Remember your own childhood trips to the nature preserve or history museum? While you were having fun and exploring new terrain, you probably didn't realize your teacher was exhausted from planning it all. Your students should have just as carefree a time on field trips, but you don't have to go through the same stress your teachers did. Simplify the way you deal with the biggest challenges of field trip planning.
Depending on your school's ratios, you may need two or three chaperones to accompany you on a field trip. And you don't want just warm bodies; you want chaperones who will be engaged and attentive.
Instead of begging for volunteers the week before the trip, start early in the year. Send parents a note asking for suggestions for local field trip destinations that they and their children will find interesting. You might get some new ideas, and when you pick places that parents are interested in, they'll be willing to come along.
Finally, if your school allows it, you might offer some other motivation too. For instance, let parents know that anyone who volunteers to chaperone won't be asked to participate in any fundraising campaigns for the rest of the year.
The biggest hassle around planning a field trip is paperwork. District request forms, transportation requests, medical clearance forms, forms required by the field trip facility, parent permission slips, chaperone forms, post-trip report forms... the list goes on and on. Planning a simple trip to the zoo can require 500 sheets of paper, and even the most organized teacher will have to track down missing permission slips and misplaced meal orders on the morning of the trip.
Paperwork should never keep your students from enjoying a day of hands-on learning. Streamline the process and save hours of frustration using an online paperwork management system like Informed K12. Parents and administrators can fill out and return forms electronically, making it easy for you to track what you have and what you still need. And eliminating all that paper is great for the environment.
Eliminating "What Ifs"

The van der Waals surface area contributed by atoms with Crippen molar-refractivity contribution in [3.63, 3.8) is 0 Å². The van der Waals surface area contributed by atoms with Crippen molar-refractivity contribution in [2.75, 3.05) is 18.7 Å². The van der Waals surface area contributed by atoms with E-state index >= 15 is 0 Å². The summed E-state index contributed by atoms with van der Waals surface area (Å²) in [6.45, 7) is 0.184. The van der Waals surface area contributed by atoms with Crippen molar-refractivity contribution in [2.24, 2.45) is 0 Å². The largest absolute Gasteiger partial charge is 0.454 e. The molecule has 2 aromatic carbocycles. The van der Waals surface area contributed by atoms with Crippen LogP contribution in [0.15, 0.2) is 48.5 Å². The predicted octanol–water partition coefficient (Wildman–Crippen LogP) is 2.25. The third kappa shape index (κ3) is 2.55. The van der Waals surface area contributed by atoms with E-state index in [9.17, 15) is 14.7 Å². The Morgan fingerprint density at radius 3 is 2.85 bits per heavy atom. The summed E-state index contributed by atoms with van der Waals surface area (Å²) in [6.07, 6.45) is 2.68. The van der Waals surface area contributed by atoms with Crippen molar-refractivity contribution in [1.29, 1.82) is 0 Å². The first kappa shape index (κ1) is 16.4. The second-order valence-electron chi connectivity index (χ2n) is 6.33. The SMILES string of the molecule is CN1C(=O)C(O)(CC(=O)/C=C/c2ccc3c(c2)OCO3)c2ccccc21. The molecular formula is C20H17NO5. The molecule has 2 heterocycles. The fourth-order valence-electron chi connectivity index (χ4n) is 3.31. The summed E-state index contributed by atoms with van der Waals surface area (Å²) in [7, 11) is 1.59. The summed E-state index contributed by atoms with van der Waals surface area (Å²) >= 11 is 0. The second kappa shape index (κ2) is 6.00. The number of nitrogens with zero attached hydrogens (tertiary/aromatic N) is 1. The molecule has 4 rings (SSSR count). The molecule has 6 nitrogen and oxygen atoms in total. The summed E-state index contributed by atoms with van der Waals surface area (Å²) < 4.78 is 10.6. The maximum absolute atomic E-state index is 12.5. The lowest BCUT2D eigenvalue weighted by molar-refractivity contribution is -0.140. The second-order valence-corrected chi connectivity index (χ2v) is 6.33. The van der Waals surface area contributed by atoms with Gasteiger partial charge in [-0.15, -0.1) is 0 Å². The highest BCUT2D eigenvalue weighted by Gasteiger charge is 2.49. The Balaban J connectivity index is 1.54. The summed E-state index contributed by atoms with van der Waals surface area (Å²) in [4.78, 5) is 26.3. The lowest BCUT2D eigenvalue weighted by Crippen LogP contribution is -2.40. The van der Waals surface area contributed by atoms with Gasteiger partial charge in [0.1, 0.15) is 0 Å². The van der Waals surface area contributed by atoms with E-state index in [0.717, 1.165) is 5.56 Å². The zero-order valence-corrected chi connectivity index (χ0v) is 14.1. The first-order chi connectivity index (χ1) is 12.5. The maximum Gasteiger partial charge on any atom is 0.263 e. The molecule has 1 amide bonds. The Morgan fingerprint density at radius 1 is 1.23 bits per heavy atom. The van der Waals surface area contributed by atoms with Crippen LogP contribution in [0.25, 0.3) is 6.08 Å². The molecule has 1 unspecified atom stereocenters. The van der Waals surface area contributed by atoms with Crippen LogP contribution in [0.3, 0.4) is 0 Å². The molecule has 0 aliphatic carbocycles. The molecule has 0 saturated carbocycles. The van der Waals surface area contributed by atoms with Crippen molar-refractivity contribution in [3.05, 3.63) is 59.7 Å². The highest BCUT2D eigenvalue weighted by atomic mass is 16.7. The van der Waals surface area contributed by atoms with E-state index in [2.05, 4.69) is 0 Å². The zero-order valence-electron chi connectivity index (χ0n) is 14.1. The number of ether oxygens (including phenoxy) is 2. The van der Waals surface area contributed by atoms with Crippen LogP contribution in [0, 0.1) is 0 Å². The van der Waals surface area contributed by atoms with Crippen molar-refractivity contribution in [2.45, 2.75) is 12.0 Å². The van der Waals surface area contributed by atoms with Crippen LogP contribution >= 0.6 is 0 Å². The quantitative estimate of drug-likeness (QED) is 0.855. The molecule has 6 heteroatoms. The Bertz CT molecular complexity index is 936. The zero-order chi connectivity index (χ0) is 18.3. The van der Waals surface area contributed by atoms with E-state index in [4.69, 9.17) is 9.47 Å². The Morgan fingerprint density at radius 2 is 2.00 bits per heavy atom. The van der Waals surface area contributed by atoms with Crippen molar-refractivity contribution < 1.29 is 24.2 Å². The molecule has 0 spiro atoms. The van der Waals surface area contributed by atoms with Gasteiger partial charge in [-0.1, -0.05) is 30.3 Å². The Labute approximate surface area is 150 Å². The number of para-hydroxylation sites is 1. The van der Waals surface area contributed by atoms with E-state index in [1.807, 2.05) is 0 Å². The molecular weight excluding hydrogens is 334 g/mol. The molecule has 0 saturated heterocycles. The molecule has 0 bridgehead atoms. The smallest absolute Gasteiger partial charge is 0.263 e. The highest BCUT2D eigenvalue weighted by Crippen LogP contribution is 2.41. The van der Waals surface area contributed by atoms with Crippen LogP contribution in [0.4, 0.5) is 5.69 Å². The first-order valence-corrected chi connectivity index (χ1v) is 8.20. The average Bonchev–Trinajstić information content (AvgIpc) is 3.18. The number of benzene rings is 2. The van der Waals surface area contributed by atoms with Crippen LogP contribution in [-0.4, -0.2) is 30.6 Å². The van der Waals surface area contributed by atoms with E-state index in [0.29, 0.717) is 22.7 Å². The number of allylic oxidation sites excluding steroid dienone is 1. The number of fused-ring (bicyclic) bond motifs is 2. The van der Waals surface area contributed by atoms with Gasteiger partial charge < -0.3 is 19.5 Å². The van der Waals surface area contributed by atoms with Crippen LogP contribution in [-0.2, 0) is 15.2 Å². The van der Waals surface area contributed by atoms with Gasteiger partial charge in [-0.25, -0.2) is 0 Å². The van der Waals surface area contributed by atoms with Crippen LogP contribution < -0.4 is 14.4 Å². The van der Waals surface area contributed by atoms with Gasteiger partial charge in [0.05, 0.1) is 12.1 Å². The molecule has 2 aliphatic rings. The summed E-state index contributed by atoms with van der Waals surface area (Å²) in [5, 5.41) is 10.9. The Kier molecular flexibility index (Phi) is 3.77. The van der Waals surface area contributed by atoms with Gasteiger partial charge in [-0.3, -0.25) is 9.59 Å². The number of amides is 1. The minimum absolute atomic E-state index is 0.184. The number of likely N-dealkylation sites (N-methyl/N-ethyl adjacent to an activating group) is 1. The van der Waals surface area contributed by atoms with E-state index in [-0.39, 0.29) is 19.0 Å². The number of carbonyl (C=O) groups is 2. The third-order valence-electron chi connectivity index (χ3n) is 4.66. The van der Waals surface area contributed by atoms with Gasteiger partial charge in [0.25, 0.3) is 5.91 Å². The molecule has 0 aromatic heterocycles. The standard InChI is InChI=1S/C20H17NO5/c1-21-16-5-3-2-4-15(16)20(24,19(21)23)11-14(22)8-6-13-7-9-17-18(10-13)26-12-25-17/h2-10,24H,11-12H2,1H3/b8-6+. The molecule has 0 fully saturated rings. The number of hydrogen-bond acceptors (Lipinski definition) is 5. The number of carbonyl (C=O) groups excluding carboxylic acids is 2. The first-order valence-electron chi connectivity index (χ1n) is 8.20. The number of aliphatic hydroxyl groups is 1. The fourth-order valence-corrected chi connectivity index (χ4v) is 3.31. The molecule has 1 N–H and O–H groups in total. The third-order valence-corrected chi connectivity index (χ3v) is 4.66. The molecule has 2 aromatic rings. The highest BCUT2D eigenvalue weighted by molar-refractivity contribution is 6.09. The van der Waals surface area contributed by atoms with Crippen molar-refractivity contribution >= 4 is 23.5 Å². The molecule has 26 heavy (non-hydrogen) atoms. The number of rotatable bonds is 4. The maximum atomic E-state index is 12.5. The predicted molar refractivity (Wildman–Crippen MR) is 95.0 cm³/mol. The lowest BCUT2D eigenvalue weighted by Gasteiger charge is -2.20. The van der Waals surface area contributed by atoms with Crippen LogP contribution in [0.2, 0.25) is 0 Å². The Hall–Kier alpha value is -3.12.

You can read every word of a facility's website, make endless checklists and solicit tips from people who have been to the location, but you still might reach your field trip destination and realize you don't know where the bathrooms are.
Visiting the location ahead of time can actually save you preparation time. Some field trip locales will offer free tours for teachers, or you can scout them out yourself. Ask staff members what issues they've seen other teachers and children experience at their facility or what tips they have for a successful trip. You might learn that kids often wander off from the main eating area and that using a smaller eating area would work better for your group.
Preparing the Class
Like substitutes and half days, field trips signal "day off" to some students. You want them to have fun, but not at the expense of learning. In addition to talking to students about safety procedures and acceptable behavior, involve them in creating a list of learning objectives. Ask what they expect to learn on the trip and how it might tie in with what you're learning in the classroom.
To incentivize students to pay attention during the trip, distribute a treasure hunt list of tasks to complete during the trip, such as finding certain facts, photographing certain landmarks and solving certain clues. Offer bonus points or other perks for students who complete the checklist. You might also create a template form that gives students places to write their expectations before the trip, notes during the trip and conclusions after the trip.
Creating these forms takes a little time upfront, but they'll save you time preparing for future trips.